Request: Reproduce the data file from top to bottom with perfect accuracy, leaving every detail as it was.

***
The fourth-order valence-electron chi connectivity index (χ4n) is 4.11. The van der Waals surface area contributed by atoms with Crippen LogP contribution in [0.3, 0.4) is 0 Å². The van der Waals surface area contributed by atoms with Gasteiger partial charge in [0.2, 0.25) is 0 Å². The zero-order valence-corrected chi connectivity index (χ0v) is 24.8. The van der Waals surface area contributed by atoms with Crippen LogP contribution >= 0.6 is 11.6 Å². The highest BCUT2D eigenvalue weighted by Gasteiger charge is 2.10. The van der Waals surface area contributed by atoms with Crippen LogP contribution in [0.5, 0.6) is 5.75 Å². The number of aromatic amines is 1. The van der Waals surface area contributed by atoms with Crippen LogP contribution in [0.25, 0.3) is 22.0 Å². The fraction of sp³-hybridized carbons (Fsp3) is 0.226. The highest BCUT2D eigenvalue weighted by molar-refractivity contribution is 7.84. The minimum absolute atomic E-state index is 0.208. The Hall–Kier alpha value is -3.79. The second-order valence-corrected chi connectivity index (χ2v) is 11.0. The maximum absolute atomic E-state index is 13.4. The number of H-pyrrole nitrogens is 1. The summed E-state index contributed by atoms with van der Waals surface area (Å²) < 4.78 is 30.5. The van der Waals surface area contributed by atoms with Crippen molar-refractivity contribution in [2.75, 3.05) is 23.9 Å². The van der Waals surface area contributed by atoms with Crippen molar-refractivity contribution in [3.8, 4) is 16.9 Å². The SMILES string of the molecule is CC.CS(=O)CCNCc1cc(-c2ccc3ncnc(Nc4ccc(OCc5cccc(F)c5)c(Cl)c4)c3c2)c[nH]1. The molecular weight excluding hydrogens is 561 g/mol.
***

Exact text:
The fourth-order valence-electron chi connectivity index (χ4n) is 4.11. The van der Waals surface area contributed by atoms with Crippen LogP contribution in [0.3, 0.4) is 0 Å². The van der Waals surface area contributed by atoms with Gasteiger partial charge in [0.2, 0.25) is 0 Å². The zero-order valence-corrected chi connectivity index (χ0v) is 24.8. The van der Waals surface area contributed by atoms with Crippen LogP contribution >= 0.6 is 11.6 Å². The highest BCUT2D eigenvalue weighted by Gasteiger charge is 2.10. The van der Waals surface area contributed by atoms with Crippen LogP contribution in [0.5, 0.6) is 5.75 Å². The number of aromatic amines is 1. The van der Waals surface area contributed by atoms with Crippen LogP contribution in [0.25, 0.3) is 22.0 Å². The fraction of sp³-hybridized carbons (Fsp3) is 0.226. The highest BCUT2D eigenvalue weighted by molar-refractivity contribution is 7.84. The minimum absolute atomic E-state index is 0.208. The Hall–Kier alpha value is -3.79. The second-order valence-corrected chi connectivity index (χ2v) is 11.0. The maximum absolute atomic E-state index is 13.4. The number of H-pyrrole nitrogens is 1. The summed E-state index contributed by atoms with van der Waals surface area (Å²) < 4.78 is 30.5. The van der Waals surface area contributed by atoms with Crippen molar-refractivity contribution in [2.75, 3.05) is 23.9 Å². The van der Waals surface area contributed by atoms with Crippen molar-refractivity contribution in [3.8, 4) is 16.9 Å². The SMILES string of the molecule is CC.CS(=O)CCNCc1cc(-c2ccc3ncnc(Nc4ccc(OCc5cccc(F)c5)c(Cl)c4)c3c2)c[nH]1. The molecular weight excluding hydrogens is 561 g/mol.